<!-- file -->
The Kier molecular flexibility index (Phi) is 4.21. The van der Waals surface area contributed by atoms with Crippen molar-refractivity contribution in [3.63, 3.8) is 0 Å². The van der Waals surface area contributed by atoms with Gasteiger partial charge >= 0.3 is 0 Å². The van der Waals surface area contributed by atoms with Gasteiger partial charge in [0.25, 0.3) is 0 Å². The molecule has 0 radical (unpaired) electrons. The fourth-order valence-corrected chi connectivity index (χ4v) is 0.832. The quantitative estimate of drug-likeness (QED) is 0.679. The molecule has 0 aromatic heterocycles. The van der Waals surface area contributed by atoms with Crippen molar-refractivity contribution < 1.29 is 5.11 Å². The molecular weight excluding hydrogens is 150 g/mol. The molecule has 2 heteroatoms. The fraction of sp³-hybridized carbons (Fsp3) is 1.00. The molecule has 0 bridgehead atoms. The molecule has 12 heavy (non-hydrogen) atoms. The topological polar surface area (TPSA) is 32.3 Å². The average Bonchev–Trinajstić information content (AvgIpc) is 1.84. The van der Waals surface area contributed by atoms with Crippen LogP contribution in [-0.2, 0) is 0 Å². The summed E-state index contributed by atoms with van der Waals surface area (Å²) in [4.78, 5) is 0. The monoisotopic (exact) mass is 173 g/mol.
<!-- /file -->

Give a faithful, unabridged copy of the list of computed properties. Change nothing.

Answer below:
The Kier molecular flexibility index (Phi) is 4.21. The van der Waals surface area contributed by atoms with Crippen molar-refractivity contribution in [3.63, 3.8) is 0 Å². The van der Waals surface area contributed by atoms with Gasteiger partial charge >= 0.3 is 0 Å². The van der Waals surface area contributed by atoms with Gasteiger partial charge in [0.25, 0.3) is 0 Å². The molecule has 0 radical (unpaired) electrons. The fourth-order valence-corrected chi connectivity index (χ4v) is 0.832. The quantitative estimate of drug-likeness (QED) is 0.679. The molecule has 0 aromatic heterocycles. The van der Waals surface area contributed by atoms with Crippen molar-refractivity contribution < 1.29 is 5.11 Å². The molecular weight excluding hydrogens is 150 g/mol. The molecule has 2 heteroatoms. The fraction of sp³-hybridized carbons (Fsp3) is 1.00. The molecule has 0 bridgehead atoms. The molecule has 12 heavy (non-hydrogen) atoms. The topological polar surface area (TPSA) is 32.3 Å². The average Bonchev–Trinajstić information content (AvgIpc) is 1.84. The van der Waals surface area contributed by atoms with Crippen LogP contribution in [-0.2, 0) is 0 Å². The summed E-state index contributed by atoms with van der Waals surface area (Å²) in [4.78, 5) is 0. The monoisotopic (exact) mass is 173 g/mol.